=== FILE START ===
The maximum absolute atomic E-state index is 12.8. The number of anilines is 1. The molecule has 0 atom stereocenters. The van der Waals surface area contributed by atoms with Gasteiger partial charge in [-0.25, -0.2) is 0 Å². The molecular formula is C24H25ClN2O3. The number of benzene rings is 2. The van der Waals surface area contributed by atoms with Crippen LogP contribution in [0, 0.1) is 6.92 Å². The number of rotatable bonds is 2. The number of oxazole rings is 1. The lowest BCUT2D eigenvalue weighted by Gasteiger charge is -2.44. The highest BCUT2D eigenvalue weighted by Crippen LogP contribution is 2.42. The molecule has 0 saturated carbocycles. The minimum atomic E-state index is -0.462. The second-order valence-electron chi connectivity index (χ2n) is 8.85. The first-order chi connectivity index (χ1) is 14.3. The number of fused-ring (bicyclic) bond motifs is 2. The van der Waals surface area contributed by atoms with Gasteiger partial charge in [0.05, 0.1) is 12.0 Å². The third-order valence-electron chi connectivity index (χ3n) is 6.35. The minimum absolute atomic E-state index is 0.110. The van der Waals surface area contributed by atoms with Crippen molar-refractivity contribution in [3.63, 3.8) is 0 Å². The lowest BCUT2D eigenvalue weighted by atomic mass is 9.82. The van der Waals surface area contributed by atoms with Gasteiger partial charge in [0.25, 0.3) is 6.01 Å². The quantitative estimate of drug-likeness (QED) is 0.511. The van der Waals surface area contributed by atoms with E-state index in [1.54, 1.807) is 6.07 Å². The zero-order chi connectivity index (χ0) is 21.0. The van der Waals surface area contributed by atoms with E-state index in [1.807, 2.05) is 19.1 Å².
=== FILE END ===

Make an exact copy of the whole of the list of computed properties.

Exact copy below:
The maximum absolute atomic E-state index is 12.8. The number of anilines is 1. The molecule has 0 atom stereocenters. The van der Waals surface area contributed by atoms with Gasteiger partial charge in [-0.25, -0.2) is 0 Å². The molecular formula is C24H25ClN2O3. The number of benzene rings is 2. The van der Waals surface area contributed by atoms with Crippen LogP contribution in [0, 0.1) is 6.92 Å². The number of rotatable bonds is 2. The number of oxazole rings is 1. The lowest BCUT2D eigenvalue weighted by Gasteiger charge is -2.44. The highest BCUT2D eigenvalue weighted by Crippen LogP contribution is 2.42. The molecule has 0 saturated carbocycles. The minimum atomic E-state index is -0.462. The second-order valence-electron chi connectivity index (χ2n) is 8.85. The first-order chi connectivity index (χ1) is 14.3. The number of fused-ring (bicyclic) bond motifs is 2. The van der Waals surface area contributed by atoms with Gasteiger partial charge in [0.05, 0.1) is 12.0 Å². The third-order valence-electron chi connectivity index (χ3n) is 6.35. The minimum absolute atomic E-state index is 0.110. The van der Waals surface area contributed by atoms with Crippen molar-refractivity contribution in [3.63, 3.8) is 0 Å². The lowest BCUT2D eigenvalue weighted by atomic mass is 9.82. The van der Waals surface area contributed by atoms with Gasteiger partial charge in [0.25, 0.3) is 6.01 Å². The quantitative estimate of drug-likeness (QED) is 0.511. The van der Waals surface area contributed by atoms with E-state index in [1.54, 1.807) is 6.07 Å². The zero-order chi connectivity index (χ0) is 21.0. The van der Waals surface area contributed by atoms with E-state index in [1.807, 2.05) is 19.1 Å².